One Captain, corporal, and my father, were tasked to lead a group of 15 Japanese child soldiers to take a route north west of Port Moresby to Delena in the Kairuku Disrict of Central Province. This plan proved a failure as we shall see. The group went past Mamba, taking that track as instructed. They arrived at a Rest House when it was almost late afternoon in the Chirime territory.
The three officers including my father went further to do a reconnaissance of the area while the troops remained. In their absence the local people slaughtered the whole party with their clubs, spears and stone axes. The three of the officers returned from their short patrol to learn that there were no sign of any of their soldiers. The corporal went to the rest house to investigate when he was attacked.
Apio ol kilim mi nao yupela escape. Apio I'm being attacked you have to escape. It was already night; Sanata headed for Mamba as it was his place. The Japanese captain went his own way up the river. They both got separated. Early in the morning they met again.
They were both saved and returned to Kokoda. At Kokoda everybody was busy. No one took notice of them. The Captain himself approached the high command and related the tale of the 15 child soldiers massacred by the carnivores of the Chirima Territory. The captain instructed them to help retrieve the dead and wounded as the Allied offensive gained momentum. In the process Apio was killed in action around Kokoda. The commanders of the Japanese had no choice but to decorate my father, with his mate's peak cap, samurai sword, pistol and the rest of the uniform.
The Japanese officer said:
Sanato you take this cap, sword, gun, map and beng- beng- beng to go to Buna, Sananada and all the way to Tokyo. At that time the Australians were pursuing the Japanese, and one bullet just missed him by an inch. As the dead and wounded were being evacuated after they crossed the Kumusi River. Sanata was standing at the back of a vehicle. One thought came to him that he should escape. While they were busy he jumped out and escaped. He came to his village of Awala village all dressed in the Japanese military uniform. I kept my father's sword and the uniform. Until 1951 when there was a volcanic eruption in Mt Lamingon.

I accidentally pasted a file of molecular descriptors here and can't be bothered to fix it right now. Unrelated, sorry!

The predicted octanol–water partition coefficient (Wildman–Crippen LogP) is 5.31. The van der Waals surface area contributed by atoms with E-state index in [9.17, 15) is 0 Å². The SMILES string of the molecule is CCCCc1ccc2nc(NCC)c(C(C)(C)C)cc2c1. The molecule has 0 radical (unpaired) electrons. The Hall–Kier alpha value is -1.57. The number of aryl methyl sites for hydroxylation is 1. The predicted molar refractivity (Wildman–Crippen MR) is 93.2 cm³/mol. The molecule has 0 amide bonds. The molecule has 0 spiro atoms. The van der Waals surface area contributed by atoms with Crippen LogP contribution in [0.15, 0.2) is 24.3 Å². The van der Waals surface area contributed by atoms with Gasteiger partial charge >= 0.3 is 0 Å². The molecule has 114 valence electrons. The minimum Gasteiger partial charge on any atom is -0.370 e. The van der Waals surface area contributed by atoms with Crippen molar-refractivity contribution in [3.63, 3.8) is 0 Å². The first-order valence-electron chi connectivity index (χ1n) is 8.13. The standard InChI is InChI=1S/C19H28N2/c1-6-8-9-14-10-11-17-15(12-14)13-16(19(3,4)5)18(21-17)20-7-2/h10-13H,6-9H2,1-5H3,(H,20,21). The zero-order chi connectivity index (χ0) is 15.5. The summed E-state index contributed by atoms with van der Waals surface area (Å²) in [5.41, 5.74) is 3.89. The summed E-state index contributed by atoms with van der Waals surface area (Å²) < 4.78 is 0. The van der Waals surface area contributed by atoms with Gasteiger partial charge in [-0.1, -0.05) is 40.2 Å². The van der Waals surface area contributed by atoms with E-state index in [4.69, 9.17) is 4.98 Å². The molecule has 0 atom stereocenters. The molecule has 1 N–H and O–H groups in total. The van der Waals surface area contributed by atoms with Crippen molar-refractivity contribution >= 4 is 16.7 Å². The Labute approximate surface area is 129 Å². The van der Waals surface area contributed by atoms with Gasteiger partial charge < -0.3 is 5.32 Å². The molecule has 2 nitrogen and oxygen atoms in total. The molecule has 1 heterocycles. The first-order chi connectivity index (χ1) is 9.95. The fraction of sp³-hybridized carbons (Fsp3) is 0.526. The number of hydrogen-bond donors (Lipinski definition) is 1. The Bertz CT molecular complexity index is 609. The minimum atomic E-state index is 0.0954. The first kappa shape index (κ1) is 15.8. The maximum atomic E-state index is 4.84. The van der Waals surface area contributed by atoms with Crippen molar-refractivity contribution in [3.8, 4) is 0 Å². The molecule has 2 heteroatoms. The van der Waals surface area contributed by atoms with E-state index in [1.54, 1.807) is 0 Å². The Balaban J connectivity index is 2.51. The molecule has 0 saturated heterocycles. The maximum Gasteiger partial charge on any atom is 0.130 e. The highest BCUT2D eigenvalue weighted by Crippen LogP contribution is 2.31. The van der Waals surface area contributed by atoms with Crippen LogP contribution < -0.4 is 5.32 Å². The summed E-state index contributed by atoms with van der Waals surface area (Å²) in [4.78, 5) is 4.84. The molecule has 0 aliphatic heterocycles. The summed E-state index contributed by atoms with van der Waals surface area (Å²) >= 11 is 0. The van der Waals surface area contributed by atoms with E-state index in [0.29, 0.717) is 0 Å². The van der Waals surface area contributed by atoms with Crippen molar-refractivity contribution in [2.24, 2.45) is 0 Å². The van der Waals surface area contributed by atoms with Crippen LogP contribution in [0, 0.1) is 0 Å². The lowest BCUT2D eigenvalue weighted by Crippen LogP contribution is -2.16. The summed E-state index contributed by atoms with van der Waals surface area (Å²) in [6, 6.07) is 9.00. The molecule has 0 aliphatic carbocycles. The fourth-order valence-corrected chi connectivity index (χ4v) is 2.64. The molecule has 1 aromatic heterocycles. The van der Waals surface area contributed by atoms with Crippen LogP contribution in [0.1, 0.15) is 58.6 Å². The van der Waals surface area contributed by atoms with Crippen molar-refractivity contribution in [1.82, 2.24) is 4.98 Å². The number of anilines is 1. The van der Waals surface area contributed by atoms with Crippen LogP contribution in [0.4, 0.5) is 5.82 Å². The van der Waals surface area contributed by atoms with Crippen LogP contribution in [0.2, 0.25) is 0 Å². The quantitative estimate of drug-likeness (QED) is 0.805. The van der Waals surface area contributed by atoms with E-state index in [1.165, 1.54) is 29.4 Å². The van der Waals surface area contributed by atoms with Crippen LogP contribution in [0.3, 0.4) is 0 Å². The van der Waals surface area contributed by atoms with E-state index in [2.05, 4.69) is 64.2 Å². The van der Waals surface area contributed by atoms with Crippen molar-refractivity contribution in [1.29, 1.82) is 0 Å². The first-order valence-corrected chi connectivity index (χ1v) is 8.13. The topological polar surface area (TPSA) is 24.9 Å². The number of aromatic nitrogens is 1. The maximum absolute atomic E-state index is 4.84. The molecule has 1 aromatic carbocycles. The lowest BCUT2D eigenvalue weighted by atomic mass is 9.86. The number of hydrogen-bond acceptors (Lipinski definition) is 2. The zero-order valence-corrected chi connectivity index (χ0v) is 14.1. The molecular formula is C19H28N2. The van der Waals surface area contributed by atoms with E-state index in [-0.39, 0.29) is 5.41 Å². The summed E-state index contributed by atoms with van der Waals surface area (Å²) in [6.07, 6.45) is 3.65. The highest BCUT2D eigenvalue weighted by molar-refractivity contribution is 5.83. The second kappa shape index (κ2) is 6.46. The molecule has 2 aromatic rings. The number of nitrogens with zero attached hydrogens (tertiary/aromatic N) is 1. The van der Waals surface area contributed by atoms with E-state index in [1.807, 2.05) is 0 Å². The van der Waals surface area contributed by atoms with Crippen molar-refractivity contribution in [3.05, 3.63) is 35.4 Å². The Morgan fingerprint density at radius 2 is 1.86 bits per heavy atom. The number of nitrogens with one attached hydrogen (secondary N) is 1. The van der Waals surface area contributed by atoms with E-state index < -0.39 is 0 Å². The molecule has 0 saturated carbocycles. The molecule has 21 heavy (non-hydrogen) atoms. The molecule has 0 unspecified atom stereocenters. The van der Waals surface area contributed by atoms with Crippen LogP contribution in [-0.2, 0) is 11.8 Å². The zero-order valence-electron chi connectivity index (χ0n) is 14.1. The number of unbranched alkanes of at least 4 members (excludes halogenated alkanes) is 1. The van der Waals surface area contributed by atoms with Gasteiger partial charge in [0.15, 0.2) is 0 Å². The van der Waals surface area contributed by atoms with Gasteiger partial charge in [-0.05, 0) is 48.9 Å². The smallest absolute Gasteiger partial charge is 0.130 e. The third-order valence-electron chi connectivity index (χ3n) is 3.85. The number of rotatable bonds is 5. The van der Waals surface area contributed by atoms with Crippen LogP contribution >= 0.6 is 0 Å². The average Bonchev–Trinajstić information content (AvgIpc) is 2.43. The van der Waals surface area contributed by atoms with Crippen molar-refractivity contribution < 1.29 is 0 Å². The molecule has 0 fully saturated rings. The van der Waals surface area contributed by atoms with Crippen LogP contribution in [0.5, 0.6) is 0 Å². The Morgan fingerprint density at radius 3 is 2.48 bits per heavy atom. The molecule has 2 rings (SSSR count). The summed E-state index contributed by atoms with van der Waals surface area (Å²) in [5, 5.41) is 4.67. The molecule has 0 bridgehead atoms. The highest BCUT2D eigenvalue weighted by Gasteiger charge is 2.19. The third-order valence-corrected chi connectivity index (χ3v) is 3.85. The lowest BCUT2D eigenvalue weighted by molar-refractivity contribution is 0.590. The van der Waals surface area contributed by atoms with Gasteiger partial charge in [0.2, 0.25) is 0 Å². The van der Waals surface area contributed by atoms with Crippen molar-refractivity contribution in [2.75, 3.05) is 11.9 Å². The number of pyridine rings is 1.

We were escaping from the volcanic lava. Myself and my sister. It was God's leading and ruling in my life that I was saved. The sword, the bag and the badge got Iost. I left at the age of 14 years to live at Sogeri, it was not a new story. In 2008 the Post Courier went and I gave them this story. And where is the benefit out of this story?
My father was scared of the Japanese so he had to obey their orders. He served them out of fear. My father died in 1965.
Japanese need to compensate my people. Japanese must come and see me.
Japanese took women and raped, killed pig, took food; but Australia made a mistake/ they cut Oro people's neck: 26 people at were beheaded at Higaturu. If I have money I will take Australia to court.
My brother was executed because there was no proper court case held to truthfully punish the offenders. As he was led up to the gallows: his last word was: men and brethren when a man faces death, it is because of his own wrong deeds; as for me I am about to die for someone else's crimes.

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Family Relationships

Interviewee

Joel Enda Taira Sanata

Interviewee Gender

Interviewers

Interview Date

3/09/2014

Interview Duration

00:57:28:49

Rights Holder

© Deakin University
Creative Commons Attribution Non-Commercial Share Alike licence

Files

http://pngvoices.deakin.edu.au/files/temp/sanata-photo-2014.jpg

Citation

“Joel Enda Taira Sanata - Oral History interview recorded on 3 September 2014 at PNG National Museum and Art Gallery, Waigani, NCD, PNG,” Voices from the War, accessed October 23, 2018, http://pngvoices.deakin.edu.au/items/show/278.